Cold brew coffee is one of the best ways to enjoy cold coffee. It’s almost stupidly easy to make, can last a long time when stored in the fridge, and gives a smooth, low-acid taste.
Here, I’ll take you through what you need to know about making the perfect cup of cold brew.
Cold brew vs iced coffee
Iced coffee is regular coffee made over ice. Iced coffee uses hot water to extract flavour from the beans, before cooling it. As you’ll know, cold coffee can taste horrible, which is why the choice of bean is very important: you need your final cup to have a smooth and refined taste when cold.
Cold brew is different. As the name says, it uses cold water for extraction. The main difference is that hot water extracts flavour quickly, cold water extracts it slowly and with less acidity, making the final cup very smooth. Typically, cold brew takes between 12 and 48 hours to work, so you have to be prepared. However, once made, you can store cold brew for a couple of weeks in the fridge.
Choosing your coffee and ratio
Cold brew coffee is less sensitive to the type of bean that you use, so you can try it with anything. Adjust for taste, going for a darker roast if you prefer a richer flavour, and single origin with a medium roast if you want more subtlety. You need coarse ground coffee to make this work (you can see the process from light to dark in the image below).
It’s easiest to work on ratios (grams of coffee to ml of water, so you can adjust for the receptacle size). Typically speaking, a ratio of 1:4 gives you a very strong drink that you’ll need to dilute; a 1:15 ratio gives you drink ready to go. I think somewhere in the middle gives the best results, around 1:8. I go with 250ml of water per 30g of coffee.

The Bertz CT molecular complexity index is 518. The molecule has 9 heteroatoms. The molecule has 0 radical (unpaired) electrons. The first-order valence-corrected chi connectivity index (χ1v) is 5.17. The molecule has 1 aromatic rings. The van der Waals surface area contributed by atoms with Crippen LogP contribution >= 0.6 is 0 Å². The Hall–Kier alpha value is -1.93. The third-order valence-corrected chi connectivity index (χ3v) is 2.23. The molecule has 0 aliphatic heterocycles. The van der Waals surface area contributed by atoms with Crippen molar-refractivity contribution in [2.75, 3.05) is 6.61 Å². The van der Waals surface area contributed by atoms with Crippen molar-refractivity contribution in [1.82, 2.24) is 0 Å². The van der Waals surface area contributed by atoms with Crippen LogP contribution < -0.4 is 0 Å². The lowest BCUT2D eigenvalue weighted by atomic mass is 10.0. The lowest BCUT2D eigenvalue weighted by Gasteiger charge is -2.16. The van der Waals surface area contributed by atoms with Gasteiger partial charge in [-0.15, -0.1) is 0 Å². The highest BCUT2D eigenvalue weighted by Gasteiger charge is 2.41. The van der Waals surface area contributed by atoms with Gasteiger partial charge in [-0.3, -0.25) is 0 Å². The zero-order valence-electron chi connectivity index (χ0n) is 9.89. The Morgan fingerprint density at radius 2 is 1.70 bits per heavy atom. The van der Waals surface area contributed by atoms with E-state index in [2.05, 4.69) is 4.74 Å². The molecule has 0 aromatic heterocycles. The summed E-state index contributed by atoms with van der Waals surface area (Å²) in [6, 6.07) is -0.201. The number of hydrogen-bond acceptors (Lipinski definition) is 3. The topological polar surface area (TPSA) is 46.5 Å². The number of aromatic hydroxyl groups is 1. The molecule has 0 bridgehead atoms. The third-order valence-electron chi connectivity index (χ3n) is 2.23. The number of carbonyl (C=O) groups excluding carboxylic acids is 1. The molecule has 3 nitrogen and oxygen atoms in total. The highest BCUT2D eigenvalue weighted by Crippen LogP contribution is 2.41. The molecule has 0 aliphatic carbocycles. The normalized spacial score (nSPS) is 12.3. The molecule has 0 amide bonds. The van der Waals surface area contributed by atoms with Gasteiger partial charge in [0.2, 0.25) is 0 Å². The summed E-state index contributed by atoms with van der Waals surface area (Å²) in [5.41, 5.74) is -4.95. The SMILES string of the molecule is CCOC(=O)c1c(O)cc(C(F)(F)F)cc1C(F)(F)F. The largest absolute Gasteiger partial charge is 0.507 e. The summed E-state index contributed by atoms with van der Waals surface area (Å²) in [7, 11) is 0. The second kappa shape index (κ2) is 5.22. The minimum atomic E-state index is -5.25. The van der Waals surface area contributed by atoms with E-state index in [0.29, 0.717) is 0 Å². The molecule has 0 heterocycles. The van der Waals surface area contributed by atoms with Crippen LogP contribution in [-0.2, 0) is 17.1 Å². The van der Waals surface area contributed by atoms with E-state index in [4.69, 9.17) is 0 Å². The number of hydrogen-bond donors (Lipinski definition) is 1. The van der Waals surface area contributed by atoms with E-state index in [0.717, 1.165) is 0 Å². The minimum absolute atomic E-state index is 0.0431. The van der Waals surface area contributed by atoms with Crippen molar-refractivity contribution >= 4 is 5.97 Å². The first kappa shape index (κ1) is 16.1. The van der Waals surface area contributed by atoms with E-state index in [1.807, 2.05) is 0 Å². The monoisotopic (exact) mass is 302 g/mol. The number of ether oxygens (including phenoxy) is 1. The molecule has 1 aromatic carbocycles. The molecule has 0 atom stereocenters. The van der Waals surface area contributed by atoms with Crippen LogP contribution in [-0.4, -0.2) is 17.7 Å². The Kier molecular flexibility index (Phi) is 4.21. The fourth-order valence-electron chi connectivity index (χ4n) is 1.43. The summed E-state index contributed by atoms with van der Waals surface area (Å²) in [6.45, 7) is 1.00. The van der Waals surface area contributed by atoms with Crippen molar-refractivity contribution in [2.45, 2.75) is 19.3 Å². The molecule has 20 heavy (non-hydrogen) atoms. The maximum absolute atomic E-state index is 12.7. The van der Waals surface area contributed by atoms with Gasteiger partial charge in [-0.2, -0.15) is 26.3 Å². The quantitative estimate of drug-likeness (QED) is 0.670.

Starting to brew
The important thing with cold brew is to let the coffee grounds stay in the water until the brewing process is done. Here, I’m using the Asobu Cold Brew Coffee Maker, because it makes the job easy. However, you can put your mixture in a jar or bottle, mixing the right ratio of water to coffee.
With the Asobu system, you add one-third of the coffee, then one-third of the water, repeating until done. This helps saturate the coffee grounds.
Once the coffee and water has been added, you leave the mixture alone: store it in the fridge if you can, to keep it cool. Leave for a minimum of 12 hours, but 24 hours is generally better; go for 48 hours if you want the maximum strength.
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Filter your coffee
Once the cold brew has finished in the fridge, you need to separate the cold brew coffee from the grounds. If you made the drink in a jar or bottle, you can just pour it through a filter in a flask or another container.
With the Asobu system, you press the button underneath to release the cold brew coffee into the flask underneath. I recommend keeping the mixture in the fridge.
To serve, you simply pour your cold brew out over ice. It’s worth pouring a little first, to see if you need to dilute the result. If you’ve used my suggested ratio, I tend to go with half water, half coffee; the ratio you used will affect this, so go with a little trial and error. That’s it, you’ve got a couple of weeks to use your coffee up.
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